Navigating the Intersection of Work and Mental Health
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Working Better and Stressing Less

Ideas on work and mental health

Good clinical decision-making

"Go talk with someone. You'll feel better," is often what folks hear from loved ones or their physicians before seeking counseling. It's common for new clients to arrive at my office imagining that we're going to chat a little, drink some tea, and have a good cry after which, they'll be cured. We will chat a little. We may drink tea. We may have a good cry. But if that was sufficient to help with concerns like severe anxiety and depression, I'd tell everyone to save their money and talk with friends/family. 

It is every consumer's right to seek a counselor for supportive work. There's nothing wrong with supportive counseling but if you want clinical counseling work, you should expect that your counselor can make algorithmic clinical decisions while also providing a supportive environment for you to decompress in. 

When you show up to a clinical counselor's office, you should feel welcomed, supported, and allowed to share in a natural way about what you would like help with. Note though, that while you're telling your story to your counselor, this is happening in the background:

A Scientific Method

You're sitting down for a chat. I'm gearing up my decision-making brain. I quickly shift from telling you about my practice and explaining limits to confidentiality to "let's figure out how this pain works so we can get you some relief." Consumers should expect that a clinical counselor will be constantly engaged in the scientific method, throughout their treatment. Here is a diagram of the basic process (I stole it from the Science Buddies website. Click the image to visit their site!

 

Understanding the presenting problem (Background research)

The "presenting problem" is why you're here. To understand it, you'll tell me about what symptoms have bothered you most, why you are seeking counseling now (as opposed to last month or last year), when the symptoms happen, and what impact all of this suffering has on your ability to live life fully. I will probably repeat the cliche, "tell me more about that," many times, asking you to elaborate on your experience so that I can fill in the details of how the pain you're carrying around developed so that I can figure out how I can help make it more bearable.

Differential diagnosis/functional diagnosis (Hypothesis)

As early as feasible (and preferably in the first couple of sessions), I try to understand how your suffering works. I'm constantly referencing your experience (and symptoms) against what I learned in school, against my continuing education, and against my clinical experience, coming up with theories of how I might help alleviate your pain, based on how it works. The "disease" model of mental health typically addresses this process like this:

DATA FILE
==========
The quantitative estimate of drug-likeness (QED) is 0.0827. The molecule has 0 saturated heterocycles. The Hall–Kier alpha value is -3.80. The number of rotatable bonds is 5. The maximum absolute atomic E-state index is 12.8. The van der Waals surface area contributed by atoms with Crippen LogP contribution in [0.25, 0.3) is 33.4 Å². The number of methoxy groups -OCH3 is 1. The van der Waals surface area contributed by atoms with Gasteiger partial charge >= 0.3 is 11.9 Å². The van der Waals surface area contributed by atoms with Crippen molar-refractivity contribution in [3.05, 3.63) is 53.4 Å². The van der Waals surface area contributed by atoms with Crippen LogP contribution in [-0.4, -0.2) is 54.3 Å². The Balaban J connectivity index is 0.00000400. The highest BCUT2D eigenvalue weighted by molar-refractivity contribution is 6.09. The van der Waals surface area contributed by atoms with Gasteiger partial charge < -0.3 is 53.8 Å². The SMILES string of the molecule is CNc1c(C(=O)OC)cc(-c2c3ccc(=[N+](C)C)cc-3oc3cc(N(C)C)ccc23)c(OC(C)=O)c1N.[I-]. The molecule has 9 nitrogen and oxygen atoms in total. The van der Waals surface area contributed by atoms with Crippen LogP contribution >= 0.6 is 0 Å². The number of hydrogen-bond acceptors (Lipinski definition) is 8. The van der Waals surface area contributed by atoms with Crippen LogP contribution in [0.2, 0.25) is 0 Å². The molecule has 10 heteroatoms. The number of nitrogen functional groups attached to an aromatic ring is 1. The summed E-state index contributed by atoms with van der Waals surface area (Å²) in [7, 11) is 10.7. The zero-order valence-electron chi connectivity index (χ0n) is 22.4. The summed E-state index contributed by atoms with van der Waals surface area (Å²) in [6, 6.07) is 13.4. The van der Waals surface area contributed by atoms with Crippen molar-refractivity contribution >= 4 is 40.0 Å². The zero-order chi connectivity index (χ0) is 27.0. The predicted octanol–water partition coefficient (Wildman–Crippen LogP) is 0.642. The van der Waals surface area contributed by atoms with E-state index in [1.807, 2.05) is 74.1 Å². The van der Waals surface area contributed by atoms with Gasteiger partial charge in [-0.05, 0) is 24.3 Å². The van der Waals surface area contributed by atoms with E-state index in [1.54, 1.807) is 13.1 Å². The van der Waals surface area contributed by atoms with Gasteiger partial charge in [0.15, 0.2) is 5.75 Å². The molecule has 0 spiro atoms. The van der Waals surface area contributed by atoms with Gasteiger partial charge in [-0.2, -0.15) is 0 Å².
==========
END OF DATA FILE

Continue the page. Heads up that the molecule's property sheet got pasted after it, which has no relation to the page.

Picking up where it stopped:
This is a classic treatment algorithm. It assumes that for each category of "how it works" there is a treatment that aligns. 

Sometimes, I use that model to pick a specific intervention for a specific well-known type of suffering. In a mental wellness model, I do not need to be as specific about diagnosis. If the client's suffering is more generalized sadness or anxiety, I may choose a "mental wellness approach" to treatment. Some counselors who use wellness models exclusively, refer clients who need other types of treatment. Their decision algorithm might look like this:

 I use both specific cognitive behavioral treatments and more generalized wellness interventions so I would use both algorithms to determine a treatment, based on hypothesized diagnoses. 

Testing the treatment (Analyzing the data)

Once I've picked a treatment that I think is most likely to work for the client at hand, I inform the client of the risks and benefits of the treatment and if they consent, proceed. It often works and the diagnostic hypothesis is supported and treatment will continue until the client and I mutually agree that sufficient benefit has been attained. If the first treatment choice doesn't work, I may either try another possible treatment for the same diagnosis or may reconsider their diagnosis. If I get stumped along the way, I will either consult or refer. Consult means that I'll talk with colleagues to get new ideas for the case. I may also go get training in a specific topic area relevant to the client, Or, I may refer the client to a professional that has a different approach. 

Keeping it natural while practicing evidence-based psychotherapy

Here is the challenge: Most people don't want to be poked and prodded (mentally) every week for an hour for many weeks on end. So counselors may or may not share this scientific process with their clients overtly. An experienced counselor should be able to be as transparent or "behind the scenes" with this scientific method as is called for by the client at hand. Personally, I have some clients where I share almost every detail of this process with them throughout therapy while others have no idea what's going on behind the scenes. What I am passionate about, however, is that anyone who calls themselves a clinical mental health counselor SHOULD be practicing algorithmic treatment, informed by their intuition and experience. Every counselor SHOULD be able to consult with colleagues by explaining this process and by explaining particular decision points they are stuck on (we all get stuck!). 

So for clients and prospective clients, consider asking your counselor about their diagnostic process as a way to make sure you're getting the kind of professional service you should be getting from a healthcare worker. Therapy is supposed to be about a lot more than a chat, some tea, and a cry (although there should probably be a lot of those three things going on too). 

 

 

Katie Playfair